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An accessible railway would get more than 50,000 disabled people into work

An accessible rail system must be prioritised as part of the economic recovery from Covid-19, says disability charity Leonard Cheshire. At present, 41% of railway stations in Britain are still not step-free and the Government is still set to miss its 2030 target on creating step-free journeys for disabled people by 40 years (2070).

Our latest study has revealed that more than 50,000 disabled people could get jobs if Britain had an accessible rail system.

Our research shows that 51,000 disabled individuals have turned down a job offer due to a lack of accessibility on the railway – 24,000 were actively seeking work, 27,000 said they would like to work.

Economic modelling* revealed subsequent benefits to the Exchequer would be as much as £900m if all 51,000 found work, with a potential output (GVA) boost of £2.5bn.

An estimated £4.3bn is needed for creating step-free access to platform level for disabled people across the rail network – a fraction of overall transport capital spending – and just a single year of spending on High Speed 2.

The cost to create step-free access represents just 2% of current transport capital investment.

Meanwhile, in London, the Lower Thames Crossing, a project to supplement the existing Dartford Crossing, is estimated to cost between £5.3bn and £6.8bn for just 14.3 miles of road.

The findings contrast with the stark reality that 41% of the UK’s railway stations still lack basic step free access today.

We are calling for a new law that guarantees all rail journeys in Britain will be fully accessible by 2030.

An accessible railway system – what it would mean for disabled people

Emma is 24, lives in Birmingham and has cerebral palsy. She said: “I’m now looking for work, but most positions mean I would have to get a train into the city centre.

Once I’m on the train I don’t know if I’m going to be able to get off because I need a ramp. 95% of the time I could be waiting on someone and I can’t just get off the train when I want to.

When I hear about the research into how much money it would cost to make stations accessible, it’s frustrating because it would make such an impact on disabled people’s lives.

If the Government would invest, it would bring benefits to everyone because of the purple power – the money of disabled people.

Also, accessible transport would enable careers and fulfilling work, which would mean not just an increase in spending power but also an increase in earning power.”

William, 29, from Farnborough, has also faced frustrations and knocks to his confidence.

“I’ve missed a job interview because of how inaccessible the rail service is. The platform my train was meant to leave from had been changed and there were no visual announcements.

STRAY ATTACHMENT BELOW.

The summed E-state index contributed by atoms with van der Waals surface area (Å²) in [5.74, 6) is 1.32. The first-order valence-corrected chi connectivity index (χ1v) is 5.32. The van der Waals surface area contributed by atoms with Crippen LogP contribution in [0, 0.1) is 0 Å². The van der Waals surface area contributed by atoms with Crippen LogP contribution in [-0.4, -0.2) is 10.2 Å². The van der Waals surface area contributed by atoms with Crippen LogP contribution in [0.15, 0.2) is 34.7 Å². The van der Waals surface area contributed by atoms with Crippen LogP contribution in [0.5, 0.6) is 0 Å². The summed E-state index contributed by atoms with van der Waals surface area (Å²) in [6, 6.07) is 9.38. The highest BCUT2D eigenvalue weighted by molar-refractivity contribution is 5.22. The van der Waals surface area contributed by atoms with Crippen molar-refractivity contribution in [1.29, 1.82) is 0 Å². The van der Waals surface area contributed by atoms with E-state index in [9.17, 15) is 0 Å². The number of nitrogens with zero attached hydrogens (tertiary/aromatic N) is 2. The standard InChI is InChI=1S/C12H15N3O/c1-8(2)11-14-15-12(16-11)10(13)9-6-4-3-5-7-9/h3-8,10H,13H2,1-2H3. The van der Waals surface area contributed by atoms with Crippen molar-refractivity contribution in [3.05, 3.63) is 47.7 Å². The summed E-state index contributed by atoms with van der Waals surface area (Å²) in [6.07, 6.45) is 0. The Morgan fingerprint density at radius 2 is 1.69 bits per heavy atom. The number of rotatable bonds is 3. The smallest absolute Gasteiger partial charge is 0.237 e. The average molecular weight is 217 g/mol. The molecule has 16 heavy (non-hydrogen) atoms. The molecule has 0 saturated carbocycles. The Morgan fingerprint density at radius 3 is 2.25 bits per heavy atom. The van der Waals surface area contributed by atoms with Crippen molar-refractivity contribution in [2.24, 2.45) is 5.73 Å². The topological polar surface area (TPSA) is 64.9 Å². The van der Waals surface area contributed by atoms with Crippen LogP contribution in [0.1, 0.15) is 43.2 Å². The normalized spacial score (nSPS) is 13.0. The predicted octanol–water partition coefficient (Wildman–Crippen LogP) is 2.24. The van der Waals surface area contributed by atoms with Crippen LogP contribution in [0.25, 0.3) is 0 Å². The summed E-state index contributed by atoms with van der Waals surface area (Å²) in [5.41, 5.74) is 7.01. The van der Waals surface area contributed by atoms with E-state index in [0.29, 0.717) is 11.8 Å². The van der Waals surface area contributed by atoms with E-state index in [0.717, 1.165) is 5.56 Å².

I work in London and often when I commute there will be an announcement about the train being cancelled or a last-minute change to stops that I can’t hear. It’s embarrassing and puts me in a vulnerable position- running around stressed and ending up at the wrong station.

Train staff don’t seem to understand. It’s not right that I must text my boss all the time telling him I’ll be late to work again because of the trains. It’s frustrating to pay so much money for a season ticket when the service is inaccessible. The idea that it would cost too much to improve accessibility is nonsense.

When I have these negative experiences, or when the ticket inspector gets angry that I haven’t heard them, it’s a constant reminder that I’m deaf.

It’s really knocked my confidence. If train operators were more aware about all disabilities and were more positive and welcoming, I’d use trains more.

In my experience, passengers seem to have more awareness when it comes to disability. They understand that people might need help. But it’s frustrating when you must rely on other passengers for help. I don’t want to always be asking them for directions – there should be clear, accessible announcements.”

Gemma Hope, Leonard Cheshire’s Director of Policy said: “These findings reinforce the need for investment in railway station infrastructure.

It is a simple issue of equality that is even more relevant as we remain in an economic crisis for the foreseeable future. We have revealed a clear link between accessible rail and job opportunities for disabled people that will boost the economy and improve lives.”

Find out more about how the research was conducted and read Leonard Cheshire’s full report on creating an accessible railway system

By Leonard Cheshire

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